Labour wants to end means testing of end of life care

Labour wants to end means testing of end of life care, giving everyone the opportunity, to die in their own home.

Shadow health secretary, Andy Burnham revealed Labour’s plans to transform end of life care at Unison’s annual health conference in Brighton.

Under the proposals, people will have the option of spending their final days at home or in hospital, without worrying about how much their relatives will have to pay towards the cost of their care if they choose to stay at home.

Mr Burnham said the NHS needs to take a “whole-person” approach to care, integrating physical, mental and social care.

The free social care would be paid for by moving resources out of hospitals and into communities.

Christina McAnea, Unison’s head of health, said: “Recognition of the importance of end of life care and the staff who provides these services is very welcome. People with a terminal illness should be able to choose where to spend their final days, regardless of worries about how much it will cost their loved one.”

She added: “All families deserve the chance to make the most of precious final days together in a place where they feel most comfortable.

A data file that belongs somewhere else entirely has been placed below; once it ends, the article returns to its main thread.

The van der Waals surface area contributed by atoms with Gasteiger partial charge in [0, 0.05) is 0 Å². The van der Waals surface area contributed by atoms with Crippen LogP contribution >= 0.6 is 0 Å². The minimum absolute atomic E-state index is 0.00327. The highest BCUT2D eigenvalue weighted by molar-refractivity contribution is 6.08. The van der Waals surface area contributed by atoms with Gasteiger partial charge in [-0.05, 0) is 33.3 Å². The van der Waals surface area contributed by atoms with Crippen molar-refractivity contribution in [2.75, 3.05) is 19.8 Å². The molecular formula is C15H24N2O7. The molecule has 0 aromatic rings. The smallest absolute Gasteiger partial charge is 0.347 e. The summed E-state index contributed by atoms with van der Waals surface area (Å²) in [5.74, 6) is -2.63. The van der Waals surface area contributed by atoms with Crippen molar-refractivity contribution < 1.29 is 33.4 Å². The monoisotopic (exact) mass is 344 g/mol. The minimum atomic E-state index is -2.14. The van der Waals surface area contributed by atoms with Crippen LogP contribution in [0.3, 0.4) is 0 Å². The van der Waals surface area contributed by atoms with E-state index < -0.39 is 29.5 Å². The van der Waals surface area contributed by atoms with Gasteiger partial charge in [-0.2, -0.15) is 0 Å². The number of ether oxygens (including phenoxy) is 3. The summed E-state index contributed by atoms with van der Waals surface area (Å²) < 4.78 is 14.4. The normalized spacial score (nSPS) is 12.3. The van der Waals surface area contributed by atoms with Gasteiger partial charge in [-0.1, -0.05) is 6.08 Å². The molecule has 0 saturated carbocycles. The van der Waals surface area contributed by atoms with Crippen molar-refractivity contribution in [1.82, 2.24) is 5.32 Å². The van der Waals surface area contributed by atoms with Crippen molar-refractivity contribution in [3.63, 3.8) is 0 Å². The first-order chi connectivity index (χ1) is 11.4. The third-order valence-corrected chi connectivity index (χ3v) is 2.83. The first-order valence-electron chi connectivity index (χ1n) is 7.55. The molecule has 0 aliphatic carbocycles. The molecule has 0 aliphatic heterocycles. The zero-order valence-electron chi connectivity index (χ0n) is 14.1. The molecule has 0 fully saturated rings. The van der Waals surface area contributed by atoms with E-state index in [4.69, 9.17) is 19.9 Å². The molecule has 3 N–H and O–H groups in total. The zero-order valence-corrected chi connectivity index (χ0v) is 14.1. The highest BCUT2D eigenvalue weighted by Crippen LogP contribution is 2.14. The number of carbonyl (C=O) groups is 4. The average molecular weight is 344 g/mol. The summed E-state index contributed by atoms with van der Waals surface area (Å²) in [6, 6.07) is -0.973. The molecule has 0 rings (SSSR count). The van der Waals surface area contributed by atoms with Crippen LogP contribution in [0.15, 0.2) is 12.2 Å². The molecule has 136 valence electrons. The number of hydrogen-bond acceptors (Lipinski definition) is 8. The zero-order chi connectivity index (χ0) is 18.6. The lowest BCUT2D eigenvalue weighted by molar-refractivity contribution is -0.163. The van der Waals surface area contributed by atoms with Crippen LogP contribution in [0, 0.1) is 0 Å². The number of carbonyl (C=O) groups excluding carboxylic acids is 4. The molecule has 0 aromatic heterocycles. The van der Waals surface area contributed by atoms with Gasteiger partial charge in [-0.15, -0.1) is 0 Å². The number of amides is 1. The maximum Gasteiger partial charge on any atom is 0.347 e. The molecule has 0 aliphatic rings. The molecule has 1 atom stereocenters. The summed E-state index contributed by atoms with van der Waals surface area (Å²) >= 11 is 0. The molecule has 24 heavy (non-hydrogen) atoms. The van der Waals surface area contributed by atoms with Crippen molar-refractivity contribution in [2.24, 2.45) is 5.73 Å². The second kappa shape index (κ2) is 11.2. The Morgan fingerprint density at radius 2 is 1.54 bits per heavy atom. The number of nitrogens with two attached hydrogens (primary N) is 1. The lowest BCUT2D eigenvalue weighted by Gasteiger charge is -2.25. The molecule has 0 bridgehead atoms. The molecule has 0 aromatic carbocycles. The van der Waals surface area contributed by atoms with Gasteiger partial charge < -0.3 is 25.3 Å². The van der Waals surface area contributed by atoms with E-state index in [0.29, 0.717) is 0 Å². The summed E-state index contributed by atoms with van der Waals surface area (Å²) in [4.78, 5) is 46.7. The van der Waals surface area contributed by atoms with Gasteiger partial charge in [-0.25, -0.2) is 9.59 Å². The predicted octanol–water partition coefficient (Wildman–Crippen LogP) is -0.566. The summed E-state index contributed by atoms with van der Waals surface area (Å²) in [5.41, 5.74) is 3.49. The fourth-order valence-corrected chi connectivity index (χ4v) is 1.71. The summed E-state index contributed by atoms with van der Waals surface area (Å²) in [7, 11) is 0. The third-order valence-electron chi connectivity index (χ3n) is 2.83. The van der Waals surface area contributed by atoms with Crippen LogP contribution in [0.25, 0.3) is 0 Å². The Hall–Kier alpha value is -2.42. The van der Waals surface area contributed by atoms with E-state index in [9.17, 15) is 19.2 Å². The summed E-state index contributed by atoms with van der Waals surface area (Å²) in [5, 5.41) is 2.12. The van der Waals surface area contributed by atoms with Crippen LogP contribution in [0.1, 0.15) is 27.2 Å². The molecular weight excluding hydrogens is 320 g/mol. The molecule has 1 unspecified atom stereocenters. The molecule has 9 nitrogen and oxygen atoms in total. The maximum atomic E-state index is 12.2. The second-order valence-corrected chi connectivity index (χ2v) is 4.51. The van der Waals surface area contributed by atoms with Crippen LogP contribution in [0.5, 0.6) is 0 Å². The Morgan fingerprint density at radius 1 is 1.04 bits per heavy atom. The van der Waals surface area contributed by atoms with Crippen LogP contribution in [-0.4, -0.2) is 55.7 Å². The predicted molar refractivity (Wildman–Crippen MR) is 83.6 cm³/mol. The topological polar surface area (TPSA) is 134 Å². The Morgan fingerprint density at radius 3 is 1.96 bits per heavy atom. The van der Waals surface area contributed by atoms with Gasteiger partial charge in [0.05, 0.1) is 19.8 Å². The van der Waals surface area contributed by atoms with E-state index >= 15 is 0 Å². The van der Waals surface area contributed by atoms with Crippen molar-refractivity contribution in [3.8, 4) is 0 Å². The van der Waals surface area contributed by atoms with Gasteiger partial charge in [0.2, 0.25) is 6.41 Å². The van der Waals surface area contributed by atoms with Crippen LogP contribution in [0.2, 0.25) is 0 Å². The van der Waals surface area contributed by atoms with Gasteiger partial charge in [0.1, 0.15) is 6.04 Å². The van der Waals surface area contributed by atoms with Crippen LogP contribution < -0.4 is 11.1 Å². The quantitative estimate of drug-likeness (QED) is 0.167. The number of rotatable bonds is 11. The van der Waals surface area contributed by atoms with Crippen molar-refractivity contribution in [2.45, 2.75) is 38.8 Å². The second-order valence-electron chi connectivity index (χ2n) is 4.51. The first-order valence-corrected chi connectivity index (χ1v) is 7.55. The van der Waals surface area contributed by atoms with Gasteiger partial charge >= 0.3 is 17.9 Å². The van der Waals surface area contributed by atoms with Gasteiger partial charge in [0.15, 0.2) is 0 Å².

“Providing a tailored, comprehensive and dignified service means building into these proposals provisions for well trained and properly paid staff.”

Age UK has also welcomed the proposal.

Michelle Mitchell, Age UK’s charity director general said, “Social care is vital in helping people to have a good death. Professional carers help a dying person to wash, go to the toilet, eat and most importantly to help them maintain their quality of life while supporting family and friends.

“The majority of people say that they would prefer to die at home, yet around 60 per cent of people die in hospital. This is often the result of poor or absent planning, with little support for families and carers to look after people during the last weeks and months of life.

“Consequently, relatives find themselves battling for funding and services at a traumatic point in their and their loved ones lives. Age UK therefore welcomes the Labour party’s decision to support free social care for people at the end of life.”

However, she added: “The purpose of social care is to support the health, dignity and well-being of many more people than just those who are at the end of life.

“This is why politicians from all parties must demonstrate the courage and conviction to reform and appropriately fund the wider spectrum of social care provision. Andrew Dilnot’s recommendations create a new blueprint for social care, where individuals can affordably contribute towards their care, while being able to depend upon a system of social care that is fit for purpose and able to support the most vulnerable in society.”